The Oscar nominees have been announced and there is no surprise animated juggernaut Toy Story 3 is amongst the films up for Best Picture. It joins Up and Beauty and the Beast as the only animated films to be nominated for Best Picture, although both Toy Story 3 and Up got their nomination in the expanded 10 nominee pool brought back by the Oscars. In no means does it take away the honor for Up and Toy Story 3, because the nomination was more than deserved, but just a fact to be noted. Now some people argue that the already existing category of Best Animated Feature should exclude films like Toy Story 3 from the Best Picture category. Others argue not as much cinematic value is involved with animated films which are essentially just CGI and voices. But do either arguments hold validity, and can Toy Story 3 be the film to stun the awards ceremony this Oscar season?
Let’s start with the straight forward facts. Toy Story 3 was one of the best reviewed films of the year, if not THE best. Here’s a rundown of all the nominees and their ratings. IMDB ratings are comprised by viewer voting while Rotten Tomatoes’ percentage is based on actual critics rating films “fresh” or “rotten.”
Toy Story 3: RT 99% IMDB 8.7/10
True Grit: RT 95% IMDB 8.2/10
The Social Network: RT 97% IMDB 8.2/10
Inception: RT 86% IMDB 9/10
The Fighter: RT 89% IMDB 8.3/10
127 Hours: RT 93% IMDB 8.2/10
Winter’s Bone: RT 94% IMDB 7.5/10
Black Swan: RT 88% IMDB 8.6/10
The Kids Are All Right: RT 94% IMDB 7.4/10
The King’s Speech: RT 95% IMDB 8.5/10
As you can see, Toy Story 3 received the highest Rotten Tomatoes rating, showing 99% of critics gave the movie a positive review, while having the second best IMDB rating behind Inception’s 9/10. But are the fans voting in the Oscars? ‘Fraid not. Let’s just look back on last year to compare. The Hurt Locker won best picture, but Up was in a similar scenario as Toy Story 3 as you’ll see.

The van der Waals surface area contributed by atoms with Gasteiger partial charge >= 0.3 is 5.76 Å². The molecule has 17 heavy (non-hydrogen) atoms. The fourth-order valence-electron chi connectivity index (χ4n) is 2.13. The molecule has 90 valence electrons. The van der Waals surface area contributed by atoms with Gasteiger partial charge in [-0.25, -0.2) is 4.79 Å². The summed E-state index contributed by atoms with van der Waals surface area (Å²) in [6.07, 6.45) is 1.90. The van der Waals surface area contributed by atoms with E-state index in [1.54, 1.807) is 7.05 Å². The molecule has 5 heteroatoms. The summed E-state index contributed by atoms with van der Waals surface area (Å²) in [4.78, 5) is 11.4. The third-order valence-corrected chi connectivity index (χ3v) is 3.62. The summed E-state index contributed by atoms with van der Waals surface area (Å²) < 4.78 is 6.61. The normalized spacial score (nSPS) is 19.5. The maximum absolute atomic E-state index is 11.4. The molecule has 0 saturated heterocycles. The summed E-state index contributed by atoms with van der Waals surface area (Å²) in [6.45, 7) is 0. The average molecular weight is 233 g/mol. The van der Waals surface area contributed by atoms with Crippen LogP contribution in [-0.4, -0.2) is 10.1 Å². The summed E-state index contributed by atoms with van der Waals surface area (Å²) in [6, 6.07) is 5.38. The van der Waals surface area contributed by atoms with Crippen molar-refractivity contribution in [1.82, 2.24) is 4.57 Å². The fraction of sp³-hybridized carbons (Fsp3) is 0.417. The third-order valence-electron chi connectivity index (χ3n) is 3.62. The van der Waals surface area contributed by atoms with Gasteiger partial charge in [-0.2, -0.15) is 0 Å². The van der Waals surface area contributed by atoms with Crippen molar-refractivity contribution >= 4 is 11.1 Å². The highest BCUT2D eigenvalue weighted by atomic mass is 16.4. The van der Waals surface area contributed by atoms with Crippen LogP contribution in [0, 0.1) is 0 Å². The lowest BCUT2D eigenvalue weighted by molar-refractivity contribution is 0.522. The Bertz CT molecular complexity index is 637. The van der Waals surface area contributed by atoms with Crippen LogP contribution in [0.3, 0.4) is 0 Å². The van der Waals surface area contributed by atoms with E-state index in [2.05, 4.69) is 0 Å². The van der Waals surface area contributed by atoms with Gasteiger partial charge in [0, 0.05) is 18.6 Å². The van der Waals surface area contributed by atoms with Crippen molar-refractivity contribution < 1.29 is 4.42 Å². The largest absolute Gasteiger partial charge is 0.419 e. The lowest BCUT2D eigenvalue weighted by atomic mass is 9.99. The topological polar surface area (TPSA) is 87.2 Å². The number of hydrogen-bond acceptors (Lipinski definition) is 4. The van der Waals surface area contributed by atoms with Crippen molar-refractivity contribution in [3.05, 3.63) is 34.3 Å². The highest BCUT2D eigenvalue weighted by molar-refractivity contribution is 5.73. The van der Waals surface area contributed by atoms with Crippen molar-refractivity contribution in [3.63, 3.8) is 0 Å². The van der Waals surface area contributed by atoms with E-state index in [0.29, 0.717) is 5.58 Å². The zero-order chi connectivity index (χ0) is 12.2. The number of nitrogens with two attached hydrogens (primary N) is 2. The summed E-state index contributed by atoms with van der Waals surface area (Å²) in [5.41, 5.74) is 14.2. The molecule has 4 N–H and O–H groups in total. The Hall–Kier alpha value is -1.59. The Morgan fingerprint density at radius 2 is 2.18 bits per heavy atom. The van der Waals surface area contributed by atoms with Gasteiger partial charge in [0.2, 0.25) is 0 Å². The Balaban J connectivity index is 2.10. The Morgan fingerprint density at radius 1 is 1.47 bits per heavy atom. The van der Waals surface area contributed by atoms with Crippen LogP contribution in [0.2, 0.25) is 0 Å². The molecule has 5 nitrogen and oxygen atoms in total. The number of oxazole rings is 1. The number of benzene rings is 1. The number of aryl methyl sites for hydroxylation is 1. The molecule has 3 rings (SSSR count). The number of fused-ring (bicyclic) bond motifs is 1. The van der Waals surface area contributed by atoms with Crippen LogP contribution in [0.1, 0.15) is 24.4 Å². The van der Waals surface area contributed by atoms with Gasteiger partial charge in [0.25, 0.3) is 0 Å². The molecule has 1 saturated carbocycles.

The Hurt Locker: RT 97% IMDB 7.8/10
Avatar: RT 83% IMDB 8.2/10
Precious: RT 91% IMDB 7.5/10
An Education: RT 94% IMDB 7.5/10
Up: RT 98% IMDB 8.4/10
District 9: RT 91% IMDB 8.2/10
A Serious Man: RT 89% IMDB 7.2/10
Up In The Air: RT 90% IMDB 7.8/10
The Blind Side: RT 66% IMDB 7.7/10
Inglourious Basterds: RT 88% IMDB 8.4/10
So, even though The Hurt Locker won Best Picture, it technically wasn’t the best reviewed film of the year. Yes, it was only by 1% and .6 on the IMDB scale, but still not the best. It was the second best critically and the fifth best amongst all viewers. By the numbers, Up was the best film voiced by critics and audiences alike. Sure, there are plenty of variables to take in like how many critics/voters per category, but when it comes to Best Picture nominees, they tend to be the most viewed by the time the award is given. So, most are on an even playing field. No one’s stacked with votes or has a 100% with only 2 reviews. Up won Best Animated feature hands down obviously, because it was the only from that category to also be in the Best Picture of the Year running. So, the debate is, why didn’t Up win Best Picture when it had the best reviews, and will Toy Story 3 suffer the same fate?